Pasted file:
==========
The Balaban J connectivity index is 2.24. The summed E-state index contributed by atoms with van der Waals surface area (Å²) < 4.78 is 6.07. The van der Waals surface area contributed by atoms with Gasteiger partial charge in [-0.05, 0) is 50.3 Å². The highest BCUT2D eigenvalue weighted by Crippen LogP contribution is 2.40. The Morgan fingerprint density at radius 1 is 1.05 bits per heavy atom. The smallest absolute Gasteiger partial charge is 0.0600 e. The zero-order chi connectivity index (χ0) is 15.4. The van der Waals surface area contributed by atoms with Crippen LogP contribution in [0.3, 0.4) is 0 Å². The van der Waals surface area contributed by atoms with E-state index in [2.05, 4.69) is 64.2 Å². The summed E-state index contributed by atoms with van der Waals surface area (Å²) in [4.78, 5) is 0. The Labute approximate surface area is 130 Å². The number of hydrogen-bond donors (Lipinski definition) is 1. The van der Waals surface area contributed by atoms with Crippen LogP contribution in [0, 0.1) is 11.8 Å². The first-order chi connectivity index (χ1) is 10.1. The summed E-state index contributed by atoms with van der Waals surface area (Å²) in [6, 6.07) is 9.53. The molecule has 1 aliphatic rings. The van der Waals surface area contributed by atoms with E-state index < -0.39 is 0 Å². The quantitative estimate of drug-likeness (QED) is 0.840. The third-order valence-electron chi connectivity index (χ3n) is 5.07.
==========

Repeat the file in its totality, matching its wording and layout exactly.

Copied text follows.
The Balaban J connectivity index is 2.24. The summed E-state index contributed by atoms with van der Waals surface area (Å²) < 4.78 is 6.07. The van der Waals surface area contributed by atoms with Gasteiger partial charge in [-0.05, 0) is 50.3 Å². The highest BCUT2D eigenvalue weighted by Crippen LogP contribution is 2.40. The Morgan fingerprint density at radius 1 is 1.05 bits per heavy atom. The smallest absolute Gasteiger partial charge is 0.0600 e. The zero-order chi connectivity index (χ0) is 15.4. The van der Waals surface area contributed by atoms with Crippen LogP contribution in [0.3, 0.4) is 0 Å². The van der Waals surface area contributed by atoms with E-state index in [2.05, 4.69) is 64.2 Å². The summed E-state index contributed by atoms with van der Waals surface area (Å²) in [4.78, 5) is 0. The Labute approximate surface area is 130 Å². The number of hydrogen-bond donors (Lipinski definition) is 1. The van der Waals surface area contributed by atoms with Crippen LogP contribution in [0, 0.1) is 11.8 Å². The first-order chi connectivity index (χ1) is 10.1. The summed E-state index contributed by atoms with van der Waals surface area (Å²) in [6, 6.07) is 9.53. The molecule has 1 aliphatic rings. The van der Waals surface area contributed by atoms with E-state index < -0.39 is 0 Å². The quantitative estimate of drug-likeness (QED) is 0.840. The third-order valence-electron chi connectivity index (χ3n) is 5.07.